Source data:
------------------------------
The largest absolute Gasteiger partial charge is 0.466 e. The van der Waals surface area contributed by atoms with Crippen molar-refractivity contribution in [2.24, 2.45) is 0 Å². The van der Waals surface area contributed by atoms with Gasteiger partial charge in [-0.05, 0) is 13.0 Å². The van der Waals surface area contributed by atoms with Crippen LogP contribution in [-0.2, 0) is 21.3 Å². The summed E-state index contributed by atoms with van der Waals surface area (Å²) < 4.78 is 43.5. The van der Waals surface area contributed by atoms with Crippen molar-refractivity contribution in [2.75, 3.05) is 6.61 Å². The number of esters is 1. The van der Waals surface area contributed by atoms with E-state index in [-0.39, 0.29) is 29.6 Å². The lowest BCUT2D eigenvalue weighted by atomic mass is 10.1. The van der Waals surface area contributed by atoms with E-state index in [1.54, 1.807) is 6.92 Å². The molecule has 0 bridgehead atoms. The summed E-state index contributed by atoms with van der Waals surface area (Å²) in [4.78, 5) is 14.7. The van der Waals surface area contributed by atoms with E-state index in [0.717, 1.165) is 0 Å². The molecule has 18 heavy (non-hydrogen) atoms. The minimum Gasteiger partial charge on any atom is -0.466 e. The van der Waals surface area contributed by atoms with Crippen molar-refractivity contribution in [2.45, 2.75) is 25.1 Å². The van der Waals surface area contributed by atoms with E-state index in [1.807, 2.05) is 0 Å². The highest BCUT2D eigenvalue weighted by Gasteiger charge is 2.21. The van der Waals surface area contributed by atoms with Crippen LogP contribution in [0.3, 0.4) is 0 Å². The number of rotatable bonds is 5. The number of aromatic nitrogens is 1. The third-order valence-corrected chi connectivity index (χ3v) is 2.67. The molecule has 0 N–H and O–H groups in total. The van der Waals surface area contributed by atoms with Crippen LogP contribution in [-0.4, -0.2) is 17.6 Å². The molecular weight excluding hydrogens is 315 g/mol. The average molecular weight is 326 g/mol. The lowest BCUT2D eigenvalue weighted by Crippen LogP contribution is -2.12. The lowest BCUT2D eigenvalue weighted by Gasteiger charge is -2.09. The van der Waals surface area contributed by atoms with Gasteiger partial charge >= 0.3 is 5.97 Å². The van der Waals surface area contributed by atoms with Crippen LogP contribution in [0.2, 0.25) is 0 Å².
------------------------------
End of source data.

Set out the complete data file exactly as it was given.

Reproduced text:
The largest absolute Gasteiger partial charge is 0.466 e. The van der Waals surface area contributed by atoms with Crippen molar-refractivity contribution in [2.24, 2.45) is 0 Å². The van der Waals surface area contributed by atoms with Gasteiger partial charge in [-0.05, 0) is 13.0 Å². The van der Waals surface area contributed by atoms with Crippen LogP contribution in [-0.2, 0) is 21.3 Å². The summed E-state index contributed by atoms with van der Waals surface area (Å²) < 4.78 is 43.5. The van der Waals surface area contributed by atoms with Crippen molar-refractivity contribution in [2.75, 3.05) is 6.61 Å². The number of esters is 1. The van der Waals surface area contributed by atoms with E-state index in [-0.39, 0.29) is 29.6 Å². The lowest BCUT2D eigenvalue weighted by atomic mass is 10.1. The van der Waals surface area contributed by atoms with E-state index in [1.54, 1.807) is 6.92 Å². The molecule has 0 bridgehead atoms. The summed E-state index contributed by atoms with van der Waals surface area (Å²) in [4.78, 5) is 14.7. The van der Waals surface area contributed by atoms with E-state index in [0.717, 1.165) is 0 Å². The molecule has 18 heavy (non-hydrogen) atoms. The minimum Gasteiger partial charge on any atom is -0.466 e. The van der Waals surface area contributed by atoms with Crippen molar-refractivity contribution in [2.45, 2.75) is 25.1 Å². The van der Waals surface area contributed by atoms with E-state index in [1.807, 2.05) is 0 Å². The highest BCUT2D eigenvalue weighted by Gasteiger charge is 2.21. The van der Waals surface area contributed by atoms with Crippen LogP contribution in [0.3, 0.4) is 0 Å². The number of rotatable bonds is 5. The number of aromatic nitrogens is 1. The third-order valence-corrected chi connectivity index (χ3v) is 2.67. The molecule has 0 N–H and O–H groups in total. The van der Waals surface area contributed by atoms with Crippen LogP contribution in [-0.4, -0.2) is 17.6 Å². The molecular weight excluding hydrogens is 315 g/mol. The average molecular weight is 326 g/mol. The lowest BCUT2D eigenvalue weighted by Crippen LogP contribution is -2.12. The lowest BCUT2D eigenvalue weighted by Gasteiger charge is -2.09. The van der Waals surface area contributed by atoms with Gasteiger partial charge >= 0.3 is 5.97 Å². The van der Waals surface area contributed by atoms with Crippen LogP contribution in [0.2, 0.25) is 0 Å².